July 20, 2012
Dear Mayo Clinic:
I am a 36-year-old woman in decent health, but lately I have noticed unsightly cellulite on my thighs. How does cellulite form, and how can I get rid of it without surgery? Will exercise or losing weight make it better, or am I stuck with what I have for life?
Cellulite — the appearance of dimpled skin that is sometimes described as having a cottage cheese-like texture — is common in women and even occurs in some men. It most often appears on the thighs, buttocks or abdomen, but can also be found on the breasts or upper arms. Although having cellulite makes many people feel self-conscious, it's important to know that you are not alone: at least 8 out of 10 women have some amount of cellulite.
The good news is that the condition is nothing to be concerned about medically. Unfortunately, there are no tried-and-true methods for getting rid of cellulite altogether.
Cellulite is the result of normal fat beneath the skin breaking up. In areas where cellulite often appears, the layer of fat contains fibrous connective cords that hold your skin to your muscle. Fat cells are bound to the connective tissue cords, but over time the connecting fibers degenerate. When this happens, the surrounding fat starts to break apart and push up against the skin. In some areas of the body, this process occurs but might not be noticeable. But when the process occurs on your legs, buttocks, or other areas prone to cellulite, the result is dimpled or uneven skin.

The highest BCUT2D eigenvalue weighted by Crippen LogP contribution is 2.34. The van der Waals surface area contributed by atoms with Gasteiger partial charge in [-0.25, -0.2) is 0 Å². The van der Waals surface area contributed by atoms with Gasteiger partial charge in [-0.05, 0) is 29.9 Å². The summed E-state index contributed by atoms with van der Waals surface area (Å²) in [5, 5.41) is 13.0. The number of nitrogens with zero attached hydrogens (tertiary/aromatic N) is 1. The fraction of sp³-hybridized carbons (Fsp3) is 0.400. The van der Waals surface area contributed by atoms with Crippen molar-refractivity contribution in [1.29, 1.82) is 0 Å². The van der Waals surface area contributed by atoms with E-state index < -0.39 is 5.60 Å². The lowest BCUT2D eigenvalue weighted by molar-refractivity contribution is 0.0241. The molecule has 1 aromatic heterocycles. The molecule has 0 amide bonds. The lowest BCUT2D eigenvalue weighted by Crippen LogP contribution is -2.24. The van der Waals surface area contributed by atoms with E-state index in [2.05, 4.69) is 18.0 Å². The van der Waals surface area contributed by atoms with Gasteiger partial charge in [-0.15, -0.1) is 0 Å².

Cellulite can develop or become more noticeable after gaining weight. An increase in fat tissue in certain areas of your body will be the areas most likely to show cellulite. Cellulite also can occur when there is significant friction or rubbing, such as the upper arms or inner thighs.
Cellulite is more common with aging. This is because the skin loses some of its elasticity over time, so the prominence of the existing cellulite becomes more evident. Genetics also may play a role in whether or not you develop cellulite, since it can show up in very lean individuals.
Because cellulite resides in the fatty tissue underneath the skin, any claims that a cream or lotion can eliminate it are just not true. The same goes for products or devices that promise to treat cellulite: there is little or no scientific evidence that supports these claims.
Losing weight and strengthening the muscles in the legs, buttocks and abdomen may make cellulite less noticeable in those areas, but it won't go away altogether. That is because once a fat cell develops, it is yours for life. Weight loss can only shrink the contents of the fat cells, but doesn't eliminate the fat cell itself. Maintaining a healthy weight over your lifetime is the best way to prevent additional cellulite from appearing.
Finally, if you're concerned about the appearance of cellulite, finding ways to creatively cover yourself with the right clothing can go a long way to making you feel less self-conscious about your body.
Although cellulite may be a source of frustration, remember that you are not alone. Living a healthy lifestyle that includes a healthy diet and regular exercise will make you look more toned and, most likely, feel better about your body regardless of any perceived flaws.
— Dawn Davis, M.D., Dermatology, Mayo Clinic, Rochester, Minn.